Can Faith-Based Organizing for Gun Control Work?

Photo courtesy "Heeding God's Call," a "faith-based, grassroots movement to prevent gun violence." The movement currently has chapters in Philadelphia, Delaware County, Harrisburg and D.C.

A thought experiment: What would religious gun control activism look like if it mimicked the most successful features of the anti-choice movement? It would begin, for one thing, with a better name. Nobody wants to be controlled; that sounds “anti-choice.” That’s like anti-freedom, which is un-American. Better marketing would demand a better name.

“Pro-life” comes to mind.

There would be rallies, marches, and sermons. And, in a novice move, posters with photographs of dead bodies—to make a point, to be sure, as passersby recoil in horror. The activists want to make a point about what death—senseless, gruesome, violent death—looks like.

But the movement would learn. It would learn that people want to hear a message that’s positive, that they don’t want to look at pictures of blood and gore. It would learn that to draw new supporters, new tactics would be required. These tactics would include talking about a forgiving God, not a vengeful one.

The foot soldiers in this pro-life movement would stage regular protests outside gun shops and gun shows. They’d make trips to the art supply store, and come equipped with sidewalk chalk, which they’d use to draw a big heart on the pavement at the parking lot entrance, emblazoned with the words, “God loves you.” These words are designed to stop you from doing something you’ll regret. The activists would focus not on the customer’s sin—no one wants to hear about their own sinfulness—but on that of the people inside the gun shop and gun show: how they look the other way at straw men purchases, how they’ve become a part of a background check system rife with loopholes, how they sold guns to someone who later shot people dead in a school, a church, a movie theater, a health clinic.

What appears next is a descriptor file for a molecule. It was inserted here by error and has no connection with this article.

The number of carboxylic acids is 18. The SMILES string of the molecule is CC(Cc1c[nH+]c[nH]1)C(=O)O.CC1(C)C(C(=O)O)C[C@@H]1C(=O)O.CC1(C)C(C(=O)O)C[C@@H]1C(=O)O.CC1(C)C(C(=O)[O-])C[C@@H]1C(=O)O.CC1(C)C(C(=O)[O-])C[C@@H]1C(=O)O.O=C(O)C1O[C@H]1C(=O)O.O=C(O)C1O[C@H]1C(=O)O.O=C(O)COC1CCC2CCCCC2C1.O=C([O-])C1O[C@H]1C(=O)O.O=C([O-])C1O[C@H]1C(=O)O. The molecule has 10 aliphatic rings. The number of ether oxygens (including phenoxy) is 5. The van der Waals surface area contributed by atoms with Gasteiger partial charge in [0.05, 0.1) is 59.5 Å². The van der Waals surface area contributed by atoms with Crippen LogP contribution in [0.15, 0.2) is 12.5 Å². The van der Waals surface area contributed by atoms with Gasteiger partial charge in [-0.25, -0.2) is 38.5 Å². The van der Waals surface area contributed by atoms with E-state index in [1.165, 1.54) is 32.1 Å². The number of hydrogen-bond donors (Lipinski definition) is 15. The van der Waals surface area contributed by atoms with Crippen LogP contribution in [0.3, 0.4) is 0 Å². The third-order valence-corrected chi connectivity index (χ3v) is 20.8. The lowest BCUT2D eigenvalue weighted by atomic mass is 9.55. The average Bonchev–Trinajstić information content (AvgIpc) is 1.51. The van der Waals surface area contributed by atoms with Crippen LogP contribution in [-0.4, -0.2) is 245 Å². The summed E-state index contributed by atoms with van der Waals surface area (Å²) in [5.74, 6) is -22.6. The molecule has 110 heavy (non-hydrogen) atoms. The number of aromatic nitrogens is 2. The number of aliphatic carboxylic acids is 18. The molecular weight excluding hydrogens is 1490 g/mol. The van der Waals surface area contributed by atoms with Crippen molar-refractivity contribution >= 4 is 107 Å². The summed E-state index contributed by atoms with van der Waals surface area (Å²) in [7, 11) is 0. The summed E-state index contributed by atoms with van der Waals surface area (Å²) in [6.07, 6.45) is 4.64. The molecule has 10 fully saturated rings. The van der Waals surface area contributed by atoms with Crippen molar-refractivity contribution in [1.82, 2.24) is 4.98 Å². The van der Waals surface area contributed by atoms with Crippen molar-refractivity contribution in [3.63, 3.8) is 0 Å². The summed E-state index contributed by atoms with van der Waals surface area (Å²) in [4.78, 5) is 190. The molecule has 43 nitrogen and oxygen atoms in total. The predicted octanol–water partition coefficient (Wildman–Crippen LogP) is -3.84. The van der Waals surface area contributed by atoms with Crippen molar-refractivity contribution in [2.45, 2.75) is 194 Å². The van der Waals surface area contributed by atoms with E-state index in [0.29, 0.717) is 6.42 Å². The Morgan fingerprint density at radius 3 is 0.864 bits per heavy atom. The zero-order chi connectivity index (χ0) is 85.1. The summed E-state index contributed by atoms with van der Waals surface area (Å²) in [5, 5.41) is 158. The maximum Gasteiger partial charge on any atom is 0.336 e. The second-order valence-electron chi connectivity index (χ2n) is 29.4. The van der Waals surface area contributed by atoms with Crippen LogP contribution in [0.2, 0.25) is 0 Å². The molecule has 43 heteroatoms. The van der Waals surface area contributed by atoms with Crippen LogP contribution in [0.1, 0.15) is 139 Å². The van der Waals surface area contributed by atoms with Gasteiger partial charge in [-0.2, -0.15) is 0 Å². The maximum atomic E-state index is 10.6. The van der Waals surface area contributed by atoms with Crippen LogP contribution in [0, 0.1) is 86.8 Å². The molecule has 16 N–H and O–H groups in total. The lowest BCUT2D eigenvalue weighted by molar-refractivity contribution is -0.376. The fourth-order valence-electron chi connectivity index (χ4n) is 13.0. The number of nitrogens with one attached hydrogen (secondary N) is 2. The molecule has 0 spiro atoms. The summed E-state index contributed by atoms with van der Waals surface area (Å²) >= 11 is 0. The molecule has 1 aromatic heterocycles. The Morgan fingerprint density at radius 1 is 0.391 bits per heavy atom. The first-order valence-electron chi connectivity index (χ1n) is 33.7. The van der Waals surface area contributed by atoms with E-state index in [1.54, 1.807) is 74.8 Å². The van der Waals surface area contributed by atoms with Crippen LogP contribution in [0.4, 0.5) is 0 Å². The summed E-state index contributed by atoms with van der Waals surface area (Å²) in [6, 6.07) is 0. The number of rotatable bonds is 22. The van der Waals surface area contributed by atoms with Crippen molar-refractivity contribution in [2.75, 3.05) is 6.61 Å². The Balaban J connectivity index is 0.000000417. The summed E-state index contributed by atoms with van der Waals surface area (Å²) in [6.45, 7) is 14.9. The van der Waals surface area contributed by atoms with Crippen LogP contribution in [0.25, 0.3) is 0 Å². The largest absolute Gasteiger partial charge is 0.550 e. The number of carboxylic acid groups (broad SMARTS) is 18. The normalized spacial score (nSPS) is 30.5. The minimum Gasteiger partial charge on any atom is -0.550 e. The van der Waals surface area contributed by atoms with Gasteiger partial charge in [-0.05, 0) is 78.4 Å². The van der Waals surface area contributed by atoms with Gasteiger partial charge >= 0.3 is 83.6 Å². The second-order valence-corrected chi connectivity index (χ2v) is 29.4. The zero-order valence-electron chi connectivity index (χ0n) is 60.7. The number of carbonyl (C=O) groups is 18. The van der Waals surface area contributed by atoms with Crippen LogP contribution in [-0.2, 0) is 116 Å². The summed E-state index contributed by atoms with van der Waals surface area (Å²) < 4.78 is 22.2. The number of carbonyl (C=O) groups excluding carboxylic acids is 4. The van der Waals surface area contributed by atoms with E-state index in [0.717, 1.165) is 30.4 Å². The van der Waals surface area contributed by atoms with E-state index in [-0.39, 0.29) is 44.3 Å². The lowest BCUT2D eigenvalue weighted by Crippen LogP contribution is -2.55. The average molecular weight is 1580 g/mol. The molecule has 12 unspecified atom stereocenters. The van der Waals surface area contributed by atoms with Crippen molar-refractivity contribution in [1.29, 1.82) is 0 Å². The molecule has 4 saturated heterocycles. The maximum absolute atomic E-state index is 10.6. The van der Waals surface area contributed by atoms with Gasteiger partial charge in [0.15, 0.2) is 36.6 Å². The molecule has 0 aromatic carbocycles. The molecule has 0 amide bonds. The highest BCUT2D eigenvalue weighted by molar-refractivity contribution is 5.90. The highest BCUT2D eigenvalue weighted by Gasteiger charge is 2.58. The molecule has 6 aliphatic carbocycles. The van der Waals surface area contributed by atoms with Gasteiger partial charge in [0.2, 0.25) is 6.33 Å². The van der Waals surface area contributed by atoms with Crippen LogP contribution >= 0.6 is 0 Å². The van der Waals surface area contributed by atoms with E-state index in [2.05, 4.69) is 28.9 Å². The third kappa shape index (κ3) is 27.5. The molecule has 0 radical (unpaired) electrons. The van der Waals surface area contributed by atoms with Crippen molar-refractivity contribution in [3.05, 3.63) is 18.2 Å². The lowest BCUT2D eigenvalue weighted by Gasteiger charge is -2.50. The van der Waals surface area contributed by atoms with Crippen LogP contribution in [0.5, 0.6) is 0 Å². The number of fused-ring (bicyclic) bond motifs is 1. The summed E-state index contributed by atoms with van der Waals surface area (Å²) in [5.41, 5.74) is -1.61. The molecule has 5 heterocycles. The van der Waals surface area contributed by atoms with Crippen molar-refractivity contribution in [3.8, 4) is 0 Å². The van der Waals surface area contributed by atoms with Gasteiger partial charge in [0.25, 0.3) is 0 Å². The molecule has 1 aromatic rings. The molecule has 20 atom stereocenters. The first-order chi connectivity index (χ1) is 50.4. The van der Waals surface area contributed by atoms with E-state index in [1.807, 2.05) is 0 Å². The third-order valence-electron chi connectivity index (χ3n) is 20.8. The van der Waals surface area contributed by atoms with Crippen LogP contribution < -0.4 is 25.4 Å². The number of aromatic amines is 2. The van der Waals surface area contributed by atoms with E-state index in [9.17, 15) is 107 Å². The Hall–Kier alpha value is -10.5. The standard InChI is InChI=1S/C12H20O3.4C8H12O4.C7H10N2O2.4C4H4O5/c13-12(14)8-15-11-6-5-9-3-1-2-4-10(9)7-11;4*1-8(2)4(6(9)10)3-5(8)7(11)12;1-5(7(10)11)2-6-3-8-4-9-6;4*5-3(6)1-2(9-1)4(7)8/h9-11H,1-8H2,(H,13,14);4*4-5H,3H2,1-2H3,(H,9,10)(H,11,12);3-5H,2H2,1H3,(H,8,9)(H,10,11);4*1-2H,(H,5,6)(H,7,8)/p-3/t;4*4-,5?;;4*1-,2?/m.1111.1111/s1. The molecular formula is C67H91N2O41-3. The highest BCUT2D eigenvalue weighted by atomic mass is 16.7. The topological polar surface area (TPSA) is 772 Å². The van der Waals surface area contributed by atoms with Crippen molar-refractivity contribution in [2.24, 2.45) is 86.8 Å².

Do you want to be part of that culture of death? You do not.

The protesters might have a modicum of success; they might stop a few people from acquiring a gun. Their big get would be a gun seller with a change of heart, someone who allowed a rifle to get in the hands of a murderous lunatic and then had a come-to-Jesus moment. He quits selling guns. He finds himself on the speaking circuit, the toast of pro-life politicians, a sought-after fixture at fundraisers and conventions.

If these sidewalk protests stopped people from entering the gun show or the gun shop—or even reconsider it—the movement would add on. Drawing on funds donated by local churches, synagogues, mosques, and temples, activists would buy a bus. They would retrofit it like a cozy community center, just on wheels. If they stopped someone from entering the gun show or gun shop, they would welcome them to the bus, where they could explore alternatives to buying a gun. The bus would have pamphlets—not anything silly and untrue like pamphlets that claim abortion causes breast cancer or that birth control pills are actually ineffective at preventing abortion—but pamphlets that detail the number of gun deaths in America, the number of mass shootings, the number of accidents, the number of suicides.

The movement would have more than these grassroots activists. It would have willing politicians, a legal strategy, and lots of money. All of these components would work in tandem to change people’s minds, to pressure lawmakers, to intimidate politicians running for office, to go to court when necessary. With these political, legislative, and legal components in place, they could change the laws to make it so hard to acquire a gun that in many parts of the country people would simply lack access to them.